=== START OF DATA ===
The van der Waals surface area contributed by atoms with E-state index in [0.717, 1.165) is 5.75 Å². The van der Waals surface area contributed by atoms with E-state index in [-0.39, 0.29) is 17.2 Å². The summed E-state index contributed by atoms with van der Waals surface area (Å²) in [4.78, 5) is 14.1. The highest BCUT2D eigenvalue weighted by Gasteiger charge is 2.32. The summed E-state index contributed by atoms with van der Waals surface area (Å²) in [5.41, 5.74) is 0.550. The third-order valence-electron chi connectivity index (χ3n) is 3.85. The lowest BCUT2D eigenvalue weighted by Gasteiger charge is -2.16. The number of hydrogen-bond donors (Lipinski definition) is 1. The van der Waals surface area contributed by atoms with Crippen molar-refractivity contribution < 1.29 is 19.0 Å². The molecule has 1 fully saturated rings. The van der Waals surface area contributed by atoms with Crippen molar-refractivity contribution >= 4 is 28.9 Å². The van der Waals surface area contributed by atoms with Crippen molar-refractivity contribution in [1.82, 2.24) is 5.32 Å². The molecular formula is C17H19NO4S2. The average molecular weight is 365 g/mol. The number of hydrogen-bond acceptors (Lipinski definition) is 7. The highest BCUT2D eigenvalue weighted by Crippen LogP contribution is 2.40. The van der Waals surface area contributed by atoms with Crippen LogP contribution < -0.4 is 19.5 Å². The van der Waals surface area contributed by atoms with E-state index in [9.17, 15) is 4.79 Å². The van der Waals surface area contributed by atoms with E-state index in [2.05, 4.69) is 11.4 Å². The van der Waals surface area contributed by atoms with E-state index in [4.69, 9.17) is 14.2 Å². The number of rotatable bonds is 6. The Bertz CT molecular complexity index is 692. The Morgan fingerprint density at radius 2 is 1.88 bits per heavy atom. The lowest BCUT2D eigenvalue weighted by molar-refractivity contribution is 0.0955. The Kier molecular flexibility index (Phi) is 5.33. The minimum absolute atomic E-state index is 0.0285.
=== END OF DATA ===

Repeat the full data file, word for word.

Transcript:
The van der Waals surface area contributed by atoms with E-state index in [0.717, 1.165) is 5.75 Å². The van der Waals surface area contributed by atoms with E-state index in [-0.39, 0.29) is 17.2 Å². The summed E-state index contributed by atoms with van der Waals surface area (Å²) in [4.78, 5) is 14.1. The highest BCUT2D eigenvalue weighted by Gasteiger charge is 2.32. The summed E-state index contributed by atoms with van der Waals surface area (Å²) in [5.41, 5.74) is 0.550. The third-order valence-electron chi connectivity index (χ3n) is 3.85. The lowest BCUT2D eigenvalue weighted by Gasteiger charge is -2.16. The number of hydrogen-bond donors (Lipinski definition) is 1. The van der Waals surface area contributed by atoms with Crippen molar-refractivity contribution < 1.29 is 19.0 Å². The molecule has 1 fully saturated rings. The van der Waals surface area contributed by atoms with Crippen molar-refractivity contribution >= 4 is 28.9 Å². The van der Waals surface area contributed by atoms with Crippen molar-refractivity contribution in [1.82, 2.24) is 5.32 Å². The molecular formula is C17H19NO4S2. The average molecular weight is 365 g/mol. The number of hydrogen-bond acceptors (Lipinski definition) is 7. The highest BCUT2D eigenvalue weighted by Crippen LogP contribution is 2.40. The van der Waals surface area contributed by atoms with Crippen LogP contribution < -0.4 is 19.5 Å². The van der Waals surface area contributed by atoms with E-state index in [9.17, 15) is 4.79 Å². The van der Waals surface area contributed by atoms with E-state index in [2.05, 4.69) is 11.4 Å². The van der Waals surface area contributed by atoms with E-state index in [4.69, 9.17) is 14.2 Å². The number of rotatable bonds is 6. The Bertz CT molecular complexity index is 692. The Morgan fingerprint density at radius 2 is 1.88 bits per heavy atom. The lowest BCUT2D eigenvalue weighted by molar-refractivity contribution is 0.0955. The Kier molecular flexibility index (Phi) is 5.33. The minimum absolute atomic E-state index is 0.0285.